Key lessons from digital failures

Organisations need to learn key lessons from digital failures, according to a report by the National Audit Office (NAO).

The body analysed 25 years of government initiatives in digital transformation. But instead of finding gradual improvements in how such projects are implemented, it found repeated mistakes.

“Repeated cycles of vision for radical digital change have been accompanied by perhaps an overly simplistic view of the ease of implementation,” it said. Like many organisations, the government does not implement such initiatives from scratch.

“New ways of doing business and services need to fit into a government landscape still dominated by legacy systems and data,” it said. “As a result, well-intentioned initiatives have petered out, falling short of achieving their intended outcomes.”

Unique challenges

The NAO said that digital initiatives pose unique challenges. Novel technologies add layers of uncertainty that do not exist in, for instance, infrastructure projects “where people can visualise the end product within the laws of physics.” In fact, such understanding governs what is feasible, it said.

In addition, digital project leaders face extra challenges in government. They struggle to get support from senior decision-makers and from the fact that there is low technical fluency across the civil service.

“This contrasts with the commercial world where technology is increasingly seen as a critical delivery lever,” it said. “And senior leaders are expected to have a clear understanding of how to deploy it effectively.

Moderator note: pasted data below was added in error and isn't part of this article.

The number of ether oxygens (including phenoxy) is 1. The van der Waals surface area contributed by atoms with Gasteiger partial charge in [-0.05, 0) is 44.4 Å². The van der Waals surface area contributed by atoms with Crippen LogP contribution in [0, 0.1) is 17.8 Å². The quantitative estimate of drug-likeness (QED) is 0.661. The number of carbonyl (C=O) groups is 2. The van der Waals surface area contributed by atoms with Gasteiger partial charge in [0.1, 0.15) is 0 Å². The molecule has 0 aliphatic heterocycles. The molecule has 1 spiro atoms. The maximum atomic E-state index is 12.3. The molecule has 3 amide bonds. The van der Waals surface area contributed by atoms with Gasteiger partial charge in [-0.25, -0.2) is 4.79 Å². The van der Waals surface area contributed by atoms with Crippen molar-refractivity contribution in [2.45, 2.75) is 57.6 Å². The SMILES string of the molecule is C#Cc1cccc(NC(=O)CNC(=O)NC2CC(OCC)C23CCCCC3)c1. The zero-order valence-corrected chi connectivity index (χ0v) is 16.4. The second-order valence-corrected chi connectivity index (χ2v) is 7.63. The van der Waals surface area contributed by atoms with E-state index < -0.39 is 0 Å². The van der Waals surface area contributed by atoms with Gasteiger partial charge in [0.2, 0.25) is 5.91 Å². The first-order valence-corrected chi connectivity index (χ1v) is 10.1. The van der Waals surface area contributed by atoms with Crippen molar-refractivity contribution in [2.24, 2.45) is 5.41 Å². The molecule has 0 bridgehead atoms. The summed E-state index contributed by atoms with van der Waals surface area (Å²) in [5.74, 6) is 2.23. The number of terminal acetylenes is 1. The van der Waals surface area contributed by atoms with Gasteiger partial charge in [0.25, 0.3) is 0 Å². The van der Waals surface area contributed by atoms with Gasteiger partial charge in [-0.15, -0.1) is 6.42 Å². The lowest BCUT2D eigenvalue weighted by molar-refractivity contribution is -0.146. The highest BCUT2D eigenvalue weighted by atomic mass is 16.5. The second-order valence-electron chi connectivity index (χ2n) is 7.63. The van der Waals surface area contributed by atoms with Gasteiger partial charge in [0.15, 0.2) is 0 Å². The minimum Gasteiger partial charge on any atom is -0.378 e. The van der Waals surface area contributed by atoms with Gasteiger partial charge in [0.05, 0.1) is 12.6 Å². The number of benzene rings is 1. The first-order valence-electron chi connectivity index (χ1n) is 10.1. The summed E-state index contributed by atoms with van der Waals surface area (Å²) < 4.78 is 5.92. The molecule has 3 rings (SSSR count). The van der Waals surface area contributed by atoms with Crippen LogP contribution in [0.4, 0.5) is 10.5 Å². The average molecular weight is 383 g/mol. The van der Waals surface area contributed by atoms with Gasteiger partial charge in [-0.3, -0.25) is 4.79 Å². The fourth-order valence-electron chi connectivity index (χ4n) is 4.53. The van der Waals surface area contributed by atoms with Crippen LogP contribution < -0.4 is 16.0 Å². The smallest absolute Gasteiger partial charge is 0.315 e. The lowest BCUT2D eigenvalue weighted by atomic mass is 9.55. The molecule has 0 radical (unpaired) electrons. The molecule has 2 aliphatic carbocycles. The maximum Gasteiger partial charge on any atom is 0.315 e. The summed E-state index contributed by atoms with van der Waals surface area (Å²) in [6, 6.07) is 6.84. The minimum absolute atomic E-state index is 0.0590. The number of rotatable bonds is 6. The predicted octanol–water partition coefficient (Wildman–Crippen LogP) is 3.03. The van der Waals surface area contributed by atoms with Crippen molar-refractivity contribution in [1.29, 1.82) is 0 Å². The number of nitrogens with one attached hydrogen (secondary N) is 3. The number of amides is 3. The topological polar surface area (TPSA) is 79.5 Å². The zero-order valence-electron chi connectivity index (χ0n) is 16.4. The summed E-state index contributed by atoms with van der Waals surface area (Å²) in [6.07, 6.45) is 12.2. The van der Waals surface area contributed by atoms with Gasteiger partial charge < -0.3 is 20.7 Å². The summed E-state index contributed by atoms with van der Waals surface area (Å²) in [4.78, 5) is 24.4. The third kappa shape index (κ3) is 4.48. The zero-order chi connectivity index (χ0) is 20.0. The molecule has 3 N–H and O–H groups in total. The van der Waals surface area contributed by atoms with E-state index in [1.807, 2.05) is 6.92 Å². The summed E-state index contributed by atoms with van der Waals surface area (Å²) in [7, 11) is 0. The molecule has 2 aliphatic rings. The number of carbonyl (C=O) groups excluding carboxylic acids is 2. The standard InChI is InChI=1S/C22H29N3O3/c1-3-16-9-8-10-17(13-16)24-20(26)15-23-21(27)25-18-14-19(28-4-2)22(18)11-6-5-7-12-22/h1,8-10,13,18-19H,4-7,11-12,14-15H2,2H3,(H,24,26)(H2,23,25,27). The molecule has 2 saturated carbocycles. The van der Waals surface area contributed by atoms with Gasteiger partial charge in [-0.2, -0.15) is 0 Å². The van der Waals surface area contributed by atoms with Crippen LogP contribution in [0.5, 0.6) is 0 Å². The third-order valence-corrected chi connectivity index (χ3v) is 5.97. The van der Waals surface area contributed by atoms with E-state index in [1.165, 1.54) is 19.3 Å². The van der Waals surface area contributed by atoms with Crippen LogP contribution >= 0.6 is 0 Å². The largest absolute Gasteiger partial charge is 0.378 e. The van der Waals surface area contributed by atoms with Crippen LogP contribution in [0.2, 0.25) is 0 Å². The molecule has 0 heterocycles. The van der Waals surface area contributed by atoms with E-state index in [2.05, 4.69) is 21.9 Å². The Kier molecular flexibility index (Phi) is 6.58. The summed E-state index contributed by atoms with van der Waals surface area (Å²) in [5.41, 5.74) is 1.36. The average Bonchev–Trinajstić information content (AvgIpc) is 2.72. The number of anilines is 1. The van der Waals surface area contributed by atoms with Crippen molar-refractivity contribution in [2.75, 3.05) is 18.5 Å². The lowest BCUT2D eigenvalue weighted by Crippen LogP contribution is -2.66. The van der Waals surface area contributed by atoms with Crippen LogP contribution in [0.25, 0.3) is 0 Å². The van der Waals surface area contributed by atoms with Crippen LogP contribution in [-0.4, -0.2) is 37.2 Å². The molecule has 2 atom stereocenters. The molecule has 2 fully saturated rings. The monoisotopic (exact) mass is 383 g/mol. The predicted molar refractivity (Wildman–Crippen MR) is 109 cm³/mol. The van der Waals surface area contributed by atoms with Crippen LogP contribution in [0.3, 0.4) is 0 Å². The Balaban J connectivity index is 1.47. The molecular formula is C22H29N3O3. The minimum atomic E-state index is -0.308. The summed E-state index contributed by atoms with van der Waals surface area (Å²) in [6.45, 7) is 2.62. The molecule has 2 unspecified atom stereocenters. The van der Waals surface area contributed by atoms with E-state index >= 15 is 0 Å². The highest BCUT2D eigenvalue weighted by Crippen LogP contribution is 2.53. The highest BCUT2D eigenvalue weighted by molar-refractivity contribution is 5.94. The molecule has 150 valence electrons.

Systemic risks

The NAO identified six steps to get right at the beginning of digital transformation projects.

First, it says, understand aims, ambition and risks. Organisations can:

  • Avoid unrealistic ambitions with unknown levels of risks
  • Ensure the business problem is fully understood before implementing a solution
  • Plan realistic timescales for delivery, which are appropriate to the scope and risk of the programme.

Second, sound engagement with commercial partners is key. In particular:

  • Spend enough time and money exploring requirements with commercial partners at an early stage
  • Adopt a more flexible contracting process that recognises scope and requirements may change
  • Work towards a partnership model based on collaboration with commercial suppliers.

Third, businesses need to develop a better approach to legacy systems and data through. Businesses should:

  • Better plan for replacing legacy systems and ensure these plans are appropriately funded
  • Recognise the move to the cloud will not solve all the challenges of legacy
  • Address data issues in a planned and incremental way, to reduce the need for costly manual exercises.

In addition, organisations need to have a clear idea of the skills it wants to develop, when to use agile methods, and get funding requirements right.

Read, The challenges in implementing digital change.

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